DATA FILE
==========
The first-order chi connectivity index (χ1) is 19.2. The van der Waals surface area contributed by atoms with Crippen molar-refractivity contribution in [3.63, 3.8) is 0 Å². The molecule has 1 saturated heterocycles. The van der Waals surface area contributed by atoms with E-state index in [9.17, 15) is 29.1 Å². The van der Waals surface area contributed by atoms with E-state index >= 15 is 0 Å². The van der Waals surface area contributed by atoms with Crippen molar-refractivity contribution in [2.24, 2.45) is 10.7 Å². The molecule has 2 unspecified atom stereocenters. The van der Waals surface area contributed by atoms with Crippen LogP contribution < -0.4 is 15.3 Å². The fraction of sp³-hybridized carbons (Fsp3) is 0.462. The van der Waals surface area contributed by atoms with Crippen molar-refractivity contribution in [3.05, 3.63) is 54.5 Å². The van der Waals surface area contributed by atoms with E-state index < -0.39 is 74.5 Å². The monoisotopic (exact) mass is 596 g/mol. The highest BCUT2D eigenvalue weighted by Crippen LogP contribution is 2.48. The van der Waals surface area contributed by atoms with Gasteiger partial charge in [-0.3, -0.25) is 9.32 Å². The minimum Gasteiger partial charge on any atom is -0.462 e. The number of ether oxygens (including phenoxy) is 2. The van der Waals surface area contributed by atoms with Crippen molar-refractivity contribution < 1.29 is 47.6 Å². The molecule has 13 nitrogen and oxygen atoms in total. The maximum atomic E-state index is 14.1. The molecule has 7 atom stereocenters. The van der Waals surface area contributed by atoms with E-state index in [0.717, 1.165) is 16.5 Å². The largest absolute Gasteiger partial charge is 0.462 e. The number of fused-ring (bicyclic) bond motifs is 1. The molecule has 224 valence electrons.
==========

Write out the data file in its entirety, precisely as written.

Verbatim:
The first-order chi connectivity index (χ1) is 19.2. The van der Waals surface area contributed by atoms with Crippen molar-refractivity contribution in [3.63, 3.8) is 0 Å². The molecule has 1 saturated heterocycles. The van der Waals surface area contributed by atoms with E-state index in [9.17, 15) is 29.1 Å². The van der Waals surface area contributed by atoms with E-state index >= 15 is 0 Å². The van der Waals surface area contributed by atoms with Crippen molar-refractivity contribution in [2.24, 2.45) is 10.7 Å². The molecule has 2 unspecified atom stereocenters. The van der Waals surface area contributed by atoms with Crippen LogP contribution < -0.4 is 15.3 Å². The fraction of sp³-hybridized carbons (Fsp3) is 0.462. The van der Waals surface area contributed by atoms with Crippen molar-refractivity contribution in [3.05, 3.63) is 54.5 Å². The van der Waals surface area contributed by atoms with E-state index < -0.39 is 74.5 Å². The monoisotopic (exact) mass is 596 g/mol. The highest BCUT2D eigenvalue weighted by Crippen LogP contribution is 2.48. The van der Waals surface area contributed by atoms with Gasteiger partial charge in [-0.3, -0.25) is 9.32 Å². The minimum Gasteiger partial charge on any atom is -0.462 e. The number of ether oxygens (including phenoxy) is 2. The van der Waals surface area contributed by atoms with Crippen molar-refractivity contribution < 1.29 is 47.6 Å². The molecule has 13 nitrogen and oxygen atoms in total. The maximum atomic E-state index is 14.1. The molecule has 7 atom stereocenters. The van der Waals surface area contributed by atoms with E-state index in [0.717, 1.165) is 16.5 Å². The largest absolute Gasteiger partial charge is 0.462 e. The number of fused-ring (bicyclic) bond motifs is 1. The molecule has 224 valence electrons.